A man McMinn County, Tennessee, deputies disarmed in 2015 after he drew a revolver during a scuffle in the local Walmart was sentenced this week to 80 years in prison.
On Feb. 7, 2015, off-duty McMinn County narcotics officer Jared Price was shopping at the Athens Walmart when he spotted Ricky Lee Womac and recognized him as a suspect wanted on outstanding warrants. Price kept Womac in view while he summoned other officers to the Athens store, Sheriff Joe Guy said in the days after the incident.
Deputies Paul Redrup and Dylan Presswood arrived at the store a few minutes later as Womac reached the checkout line.
"At that point, Mr. Womac was at a cash register," Guy said in a 2015 release on the incident. "Deputy Redrup approached him from behind and told him he was under arrest. Womac pretended to place some money in his left coat pocket, and that was when he drew a .22-caliber magnum handgun and cocked it.
"Both deputies grabbed Womac and Deputy Redrup was able to place his hand in the revolver's action," Guy said. "Womac attempted to fire the weapon but the hammer came down on Redrup's hand."
There were more than 50 people in the checkout lines, including a child and a cashier who were just a few feet away, the sheriff said. Price drew and then reholstered his weapon as the situation escalated. Price, Presswood and Redrup wrestled Womac across the aisle and into the store's nail salon, where they subdued him.
On Jan. 31, the now-48-year-old Womac was convicted by a jury on two counts of attempted first-degree murder, one count each of reckless endangerment with a deadly weapon and possession of a weapon by a convicted felon, McMinn County Criminal Court records show. At the time of the 2015 incident, Womac was out on parole on a conviction for facilitation to commit first-degree murder in the Christmas Day 1989 jailhouse beating death of 36-year-old Leck Charles Nunley.
On Monday, Criminal Court Judge Andrew Freiberg sentenced Womac to 40 years in prison on each of the attempted murder counts, four years on the reckless endangerment charge and 10 years on the weapons possession count, court documents state. Freiberg ordered the two 40-year terms be served consecutively, while the other sentences were ordered to be served at the same time at the attempted murder sentences, documents state. The attempted murder charges are class A felonies, while the weapons charge is a class C felony and the endangerment charge is a class E felony.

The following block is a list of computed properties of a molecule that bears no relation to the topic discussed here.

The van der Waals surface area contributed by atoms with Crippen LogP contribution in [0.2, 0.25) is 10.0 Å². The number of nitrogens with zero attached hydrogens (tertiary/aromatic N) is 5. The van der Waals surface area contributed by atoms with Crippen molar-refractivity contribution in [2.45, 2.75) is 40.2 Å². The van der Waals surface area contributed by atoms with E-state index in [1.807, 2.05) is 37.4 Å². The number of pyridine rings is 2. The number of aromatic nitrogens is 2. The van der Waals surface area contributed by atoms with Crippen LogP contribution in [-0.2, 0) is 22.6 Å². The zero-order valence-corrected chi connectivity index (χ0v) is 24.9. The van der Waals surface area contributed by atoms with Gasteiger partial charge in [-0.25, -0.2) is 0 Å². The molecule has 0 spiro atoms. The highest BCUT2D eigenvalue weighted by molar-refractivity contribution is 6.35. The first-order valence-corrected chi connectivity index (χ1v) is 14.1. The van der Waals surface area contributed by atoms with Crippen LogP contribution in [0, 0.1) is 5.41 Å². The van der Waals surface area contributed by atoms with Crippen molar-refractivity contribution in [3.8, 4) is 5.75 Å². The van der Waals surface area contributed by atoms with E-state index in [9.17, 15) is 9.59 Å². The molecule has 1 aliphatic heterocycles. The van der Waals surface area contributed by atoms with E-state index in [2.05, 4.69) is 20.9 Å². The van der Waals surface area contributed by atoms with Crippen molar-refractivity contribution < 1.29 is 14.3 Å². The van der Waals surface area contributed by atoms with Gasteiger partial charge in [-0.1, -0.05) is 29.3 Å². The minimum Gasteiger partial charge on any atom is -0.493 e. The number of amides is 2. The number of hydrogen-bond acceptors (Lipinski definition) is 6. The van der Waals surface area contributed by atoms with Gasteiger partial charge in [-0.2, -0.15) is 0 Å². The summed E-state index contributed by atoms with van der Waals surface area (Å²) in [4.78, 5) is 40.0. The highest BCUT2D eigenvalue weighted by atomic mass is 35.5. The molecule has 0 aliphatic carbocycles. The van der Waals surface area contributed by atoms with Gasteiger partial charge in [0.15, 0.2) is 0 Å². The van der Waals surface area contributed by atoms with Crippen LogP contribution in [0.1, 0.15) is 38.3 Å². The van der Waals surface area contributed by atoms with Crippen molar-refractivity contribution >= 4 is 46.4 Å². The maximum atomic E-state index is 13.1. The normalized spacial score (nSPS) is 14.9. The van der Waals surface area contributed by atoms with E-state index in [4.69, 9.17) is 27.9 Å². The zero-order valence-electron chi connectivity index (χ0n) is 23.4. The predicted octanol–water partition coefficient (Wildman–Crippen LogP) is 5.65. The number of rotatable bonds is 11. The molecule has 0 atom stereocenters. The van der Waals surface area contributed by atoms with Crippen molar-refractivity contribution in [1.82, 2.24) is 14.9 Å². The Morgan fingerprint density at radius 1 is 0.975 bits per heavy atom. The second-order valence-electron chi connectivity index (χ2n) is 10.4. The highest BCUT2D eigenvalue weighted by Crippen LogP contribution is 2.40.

Womac was sentenced as a multiple offender, which means he must serve 35 percent of his sentence before he can become eligible for parole, or 28 years, documents state. He would be 76 years old at that point.
His attorney, D. Mitchell Bryant, said he was certain Womac would appeal the sentence.
"We have to do a motion for a new trial and I think we have that set for Dec. 2," Bryant said Thursday. "After the motion for a new trial, then we'll file an appeal on his behalf in the court of criminal appeals" on the sentence.
Bryant said Womac already had spent most of his adult life in prison when he was paroled in April 2014 in the 1989 fatal beating conviction. Womac was just 19 when he and fellow inmates Randy Hicks and Earnest Leroy Lawson were named in Nunley's slaying. Bryant said a sock filled with coins was the weapon used.
McMinn County Sheriff Joe Guy in 2015 said Womac was sentenced to 25 years in prison in Nunley's death. At the time, Guy also described the details of the Walmart incident that ended with no shots fired and no serious injuries.
Tennessee Department of Correction inmate records show Womac is now incarcerated at the Bledsoe County Correctional Complex west of Pikeville, Tennessee.
Contact staff writer Ben Benton at firstname.lastname@example.org or 423-757-6569. Follow him on Twitter @BenBenton or at www.facebook.com/benbenton1.